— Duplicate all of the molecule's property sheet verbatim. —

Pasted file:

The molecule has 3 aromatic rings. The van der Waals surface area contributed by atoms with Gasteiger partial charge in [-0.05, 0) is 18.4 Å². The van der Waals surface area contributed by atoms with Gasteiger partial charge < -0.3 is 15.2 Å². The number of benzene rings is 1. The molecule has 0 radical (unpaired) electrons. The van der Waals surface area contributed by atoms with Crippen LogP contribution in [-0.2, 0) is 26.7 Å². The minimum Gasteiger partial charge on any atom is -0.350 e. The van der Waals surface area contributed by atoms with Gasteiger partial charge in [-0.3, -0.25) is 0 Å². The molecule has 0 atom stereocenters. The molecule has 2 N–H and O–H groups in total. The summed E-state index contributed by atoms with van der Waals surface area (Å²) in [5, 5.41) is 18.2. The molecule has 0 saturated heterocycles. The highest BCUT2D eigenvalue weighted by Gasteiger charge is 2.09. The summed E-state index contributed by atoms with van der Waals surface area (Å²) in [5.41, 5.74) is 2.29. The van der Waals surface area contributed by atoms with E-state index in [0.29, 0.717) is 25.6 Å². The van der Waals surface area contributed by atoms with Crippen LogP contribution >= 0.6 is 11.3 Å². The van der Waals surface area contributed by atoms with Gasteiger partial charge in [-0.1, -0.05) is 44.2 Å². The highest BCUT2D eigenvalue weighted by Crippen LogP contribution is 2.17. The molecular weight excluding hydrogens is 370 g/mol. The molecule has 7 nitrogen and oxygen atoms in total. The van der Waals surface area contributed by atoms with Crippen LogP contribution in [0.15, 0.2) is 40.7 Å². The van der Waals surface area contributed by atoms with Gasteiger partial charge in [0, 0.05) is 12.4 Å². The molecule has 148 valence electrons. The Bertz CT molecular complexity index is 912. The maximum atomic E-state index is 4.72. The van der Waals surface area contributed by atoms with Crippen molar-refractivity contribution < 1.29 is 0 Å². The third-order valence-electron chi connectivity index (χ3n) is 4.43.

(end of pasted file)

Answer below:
The molecule has 3 aromatic rings. The van der Waals surface area contributed by atoms with Gasteiger partial charge in [-0.05, 0) is 18.4 Å². The van der Waals surface area contributed by atoms with Gasteiger partial charge < -0.3 is 15.2 Å². The number of benzene rings is 1. The molecule has 0 radical (unpaired) electrons. The van der Waals surface area contributed by atoms with Crippen LogP contribution in [-0.2, 0) is 26.7 Å². The minimum Gasteiger partial charge on any atom is -0.350 e. The van der Waals surface area contributed by atoms with Gasteiger partial charge in [-0.3, -0.25) is 0 Å². The molecule has 0 atom stereocenters. The molecule has 2 N–H and O–H groups in total. The summed E-state index contributed by atoms with van der Waals surface area (Å²) in [5, 5.41) is 18.2. The molecule has 0 saturated heterocycles. The highest BCUT2D eigenvalue weighted by Gasteiger charge is 2.09. The summed E-state index contributed by atoms with van der Waals surface area (Å²) in [5.41, 5.74) is 2.29. The van der Waals surface area contributed by atoms with E-state index in [0.29, 0.717) is 25.6 Å². The van der Waals surface area contributed by atoms with Crippen LogP contribution >= 0.6 is 11.3 Å². The van der Waals surface area contributed by atoms with Gasteiger partial charge in [-0.1, -0.05) is 44.2 Å². The highest BCUT2D eigenvalue weighted by Crippen LogP contribution is 2.17. The molecular weight excluding hydrogens is 370 g/mol. The molecule has 7 nitrogen and oxygen atoms in total. The van der Waals surface area contributed by atoms with Crippen LogP contribution in [0.15, 0.2) is 40.7 Å². The van der Waals surface area contributed by atoms with Gasteiger partial charge in [0, 0.05) is 12.4 Å². The molecule has 148 valence electrons. The Bertz CT molecular complexity index is 912. The maximum atomic E-state index is 4.72. The van der Waals surface area contributed by atoms with Crippen molar-refractivity contribution < 1.29 is 0 Å². The third-order valence-electron chi connectivity index (χ3n) is 4.43.